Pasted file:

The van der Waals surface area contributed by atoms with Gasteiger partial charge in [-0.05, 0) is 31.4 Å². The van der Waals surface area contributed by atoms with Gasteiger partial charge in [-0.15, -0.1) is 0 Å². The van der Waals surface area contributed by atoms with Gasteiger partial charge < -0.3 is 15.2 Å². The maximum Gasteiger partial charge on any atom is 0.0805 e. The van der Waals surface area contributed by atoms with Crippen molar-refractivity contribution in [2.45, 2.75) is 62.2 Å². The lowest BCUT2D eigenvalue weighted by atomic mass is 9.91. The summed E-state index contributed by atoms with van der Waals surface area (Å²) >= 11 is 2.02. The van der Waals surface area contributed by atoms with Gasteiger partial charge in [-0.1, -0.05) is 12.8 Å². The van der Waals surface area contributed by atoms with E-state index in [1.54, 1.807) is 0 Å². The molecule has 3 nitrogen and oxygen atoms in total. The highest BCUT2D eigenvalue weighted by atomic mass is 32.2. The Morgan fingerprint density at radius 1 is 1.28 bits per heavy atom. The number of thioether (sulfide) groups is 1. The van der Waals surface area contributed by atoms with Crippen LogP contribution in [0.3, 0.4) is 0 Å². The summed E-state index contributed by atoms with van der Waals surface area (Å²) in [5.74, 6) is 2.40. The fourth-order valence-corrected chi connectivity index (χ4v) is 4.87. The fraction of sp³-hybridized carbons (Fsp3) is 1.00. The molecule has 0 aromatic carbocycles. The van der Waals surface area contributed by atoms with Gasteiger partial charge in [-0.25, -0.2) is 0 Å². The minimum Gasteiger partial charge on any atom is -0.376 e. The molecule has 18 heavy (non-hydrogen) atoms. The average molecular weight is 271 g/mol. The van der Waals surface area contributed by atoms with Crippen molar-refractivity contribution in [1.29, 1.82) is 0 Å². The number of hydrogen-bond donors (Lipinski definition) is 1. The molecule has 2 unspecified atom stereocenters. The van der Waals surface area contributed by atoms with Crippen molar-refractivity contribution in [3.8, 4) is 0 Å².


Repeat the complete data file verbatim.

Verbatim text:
The van der Waals surface area contributed by atoms with Gasteiger partial charge in [-0.05, 0) is 31.4 Å². The van der Waals surface area contributed by atoms with Gasteiger partial charge in [-0.15, -0.1) is 0 Å². The van der Waals surface area contributed by atoms with Gasteiger partial charge < -0.3 is 15.2 Å². The maximum Gasteiger partial charge on any atom is 0.0805 e. The van der Waals surface area contributed by atoms with Crippen molar-refractivity contribution in [2.45, 2.75) is 62.2 Å². The lowest BCUT2D eigenvalue weighted by atomic mass is 9.91. The summed E-state index contributed by atoms with van der Waals surface area (Å²) >= 11 is 2.02. The van der Waals surface area contributed by atoms with Gasteiger partial charge in [-0.1, -0.05) is 12.8 Å². The van der Waals surface area contributed by atoms with E-state index in [1.54, 1.807) is 0 Å². The molecule has 3 nitrogen and oxygen atoms in total. The highest BCUT2D eigenvalue weighted by atomic mass is 32.2. The Morgan fingerprint density at radius 1 is 1.28 bits per heavy atom. The number of thioether (sulfide) groups is 1. The van der Waals surface area contributed by atoms with Crippen LogP contribution in [0.3, 0.4) is 0 Å². The summed E-state index contributed by atoms with van der Waals surface area (Å²) in [5.74, 6) is 2.40. The fourth-order valence-corrected chi connectivity index (χ4v) is 4.87. The fraction of sp³-hybridized carbons (Fsp3) is 1.00. The molecule has 0 aromatic carbocycles. The van der Waals surface area contributed by atoms with Gasteiger partial charge in [-0.25, -0.2) is 0 Å². The minimum Gasteiger partial charge on any atom is -0.376 e. The molecule has 18 heavy (non-hydrogen) atoms. The average molecular weight is 271 g/mol. The van der Waals surface area contributed by atoms with Crippen molar-refractivity contribution in [1.29, 1.82) is 0 Å². The number of hydrogen-bond donors (Lipinski definition) is 1. The molecule has 2 unspecified atom stereocenters. The van der Waals surface area contributed by atoms with Crippen molar-refractivity contribution in [3.8, 4) is 0 Å².